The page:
explode Meaning in the Cambridge English Dictionary Cambridge dictionaries logo

Meaning of “explode” in the English Dictionary

"explode" in British English

See all translations

explodeverb

uk   /ɪkˈspləʊd/  us   /-ˈsploʊd/
  • explode verb (BREAK APART)

B1 [I or T] to ​break up into ​piecesviolently, or to ​cause something to do this: A bomb exploded at one of the capital's ​busiestrailwaystations this ​morning. He was ​driving so ​fast that his ​cartyre exploded.
Compare

expend iconexpend iconMore examples

Phrasal verbs
(Definition of explode from the Cambridge Advanced Learner’s Dictionary & Thesaurus © Cambridge University Press)

"explode" in American English

See all translations

explodeverb

 us   /ɪkˈsploʊd/
  • explode verb (BURST)

[I/T] to ​burstviolently and usually with a ​loudnoise, or to ​cause this to ​happen: [I] A ​bomb exploded ​nearby. [T] Blackholes are ​left behind by exploding ​stars called supernovas. [I] fig. Yoga has exploded in ​popularity as a way to ​achievephysical and ​mentalhealth.
  • explode verb (SHOW EMOTION)

[I] to show ​suddenviolentemotion, esp. ​anger: He exploded in ​anger when told his ​luggage had been ​lost.
  • explode verb (INCREASE)

[I] to ​increase very ​quickly: The ​population is exploding in that ​part of the ​world.
  • explode verb (PROVE FALSE)

[T] to ​prove to be ​false or ​wrong: She ​hopes that this ​book will explode ​myths about ​poverty and ​intelligence.
(Definition of explode from the Cambridge Academic Content Dictionary © Cambridge University Press)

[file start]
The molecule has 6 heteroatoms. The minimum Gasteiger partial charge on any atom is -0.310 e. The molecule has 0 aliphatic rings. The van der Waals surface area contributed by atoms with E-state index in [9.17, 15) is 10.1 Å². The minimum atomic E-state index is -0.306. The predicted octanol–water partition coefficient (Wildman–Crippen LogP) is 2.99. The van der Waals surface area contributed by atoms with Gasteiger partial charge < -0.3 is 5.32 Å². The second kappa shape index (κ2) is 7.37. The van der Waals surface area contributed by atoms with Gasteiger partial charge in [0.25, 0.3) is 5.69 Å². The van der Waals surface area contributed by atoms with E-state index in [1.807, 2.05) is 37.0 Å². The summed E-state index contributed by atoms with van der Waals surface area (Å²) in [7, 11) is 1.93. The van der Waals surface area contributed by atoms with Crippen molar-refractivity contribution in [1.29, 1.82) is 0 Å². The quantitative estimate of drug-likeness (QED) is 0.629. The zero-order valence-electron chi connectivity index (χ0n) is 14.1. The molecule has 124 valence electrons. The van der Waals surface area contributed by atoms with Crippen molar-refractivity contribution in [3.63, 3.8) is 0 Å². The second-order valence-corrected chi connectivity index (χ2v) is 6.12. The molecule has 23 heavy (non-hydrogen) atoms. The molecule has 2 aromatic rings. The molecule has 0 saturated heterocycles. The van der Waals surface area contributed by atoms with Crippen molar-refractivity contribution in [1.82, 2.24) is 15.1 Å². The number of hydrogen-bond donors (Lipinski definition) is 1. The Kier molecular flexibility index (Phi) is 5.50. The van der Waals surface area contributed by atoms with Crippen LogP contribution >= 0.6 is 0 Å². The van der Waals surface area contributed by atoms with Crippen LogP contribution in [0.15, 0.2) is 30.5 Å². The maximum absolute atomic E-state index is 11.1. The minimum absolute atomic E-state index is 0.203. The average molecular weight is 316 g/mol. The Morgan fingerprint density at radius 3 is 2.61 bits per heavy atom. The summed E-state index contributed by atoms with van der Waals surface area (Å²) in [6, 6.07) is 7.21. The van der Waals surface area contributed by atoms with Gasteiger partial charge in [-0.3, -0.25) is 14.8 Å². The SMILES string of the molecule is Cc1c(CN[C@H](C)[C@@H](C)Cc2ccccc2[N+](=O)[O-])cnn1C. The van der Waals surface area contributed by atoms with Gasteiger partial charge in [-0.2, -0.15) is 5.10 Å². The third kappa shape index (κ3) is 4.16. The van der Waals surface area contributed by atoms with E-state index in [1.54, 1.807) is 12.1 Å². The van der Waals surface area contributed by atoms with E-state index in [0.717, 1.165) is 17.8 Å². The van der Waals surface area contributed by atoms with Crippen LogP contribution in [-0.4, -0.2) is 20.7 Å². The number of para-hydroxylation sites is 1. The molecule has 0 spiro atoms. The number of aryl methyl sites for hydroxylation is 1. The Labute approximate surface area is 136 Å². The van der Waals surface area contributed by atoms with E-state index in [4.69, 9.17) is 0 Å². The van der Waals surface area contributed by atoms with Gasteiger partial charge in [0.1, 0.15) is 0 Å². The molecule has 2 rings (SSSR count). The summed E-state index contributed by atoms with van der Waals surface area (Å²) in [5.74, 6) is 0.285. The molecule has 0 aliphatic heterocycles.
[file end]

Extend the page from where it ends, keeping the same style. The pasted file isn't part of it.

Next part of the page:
What is the pronunciation of explode?
Add Cambridge dictionaries to your browser to your website
Word of the Day

drum

a musical instrument, especially one made from a skin stretched over the end of a hollow tube or bowl, played by hitting with the hand or a stick

Word of the Day

I used to work hard/I’m used to working hard (Phrases with ‘used to’)
I used to work hard/I’m used to working hard (Phrases with ‘used to’)
by Kate Woodford,
February 10, 2016
On this blog, we like to look at words and phrases in the English language that learners often have difficulty with. Two phrases that can be confused are ‘used to do something’ and ‘be used to something/doing something’. People often use one phrase when they mean the other, or they use the wrong

Read More 

farecasting noun
farecasting noun
February 08, 2016
predicting the optimum date to buy a plane ticket, especially on a website or using an app A handful of new and updated websites and apps are trying to perfect the art of what’s known as farecasting – predicting the best date to buy a ticket.

Read More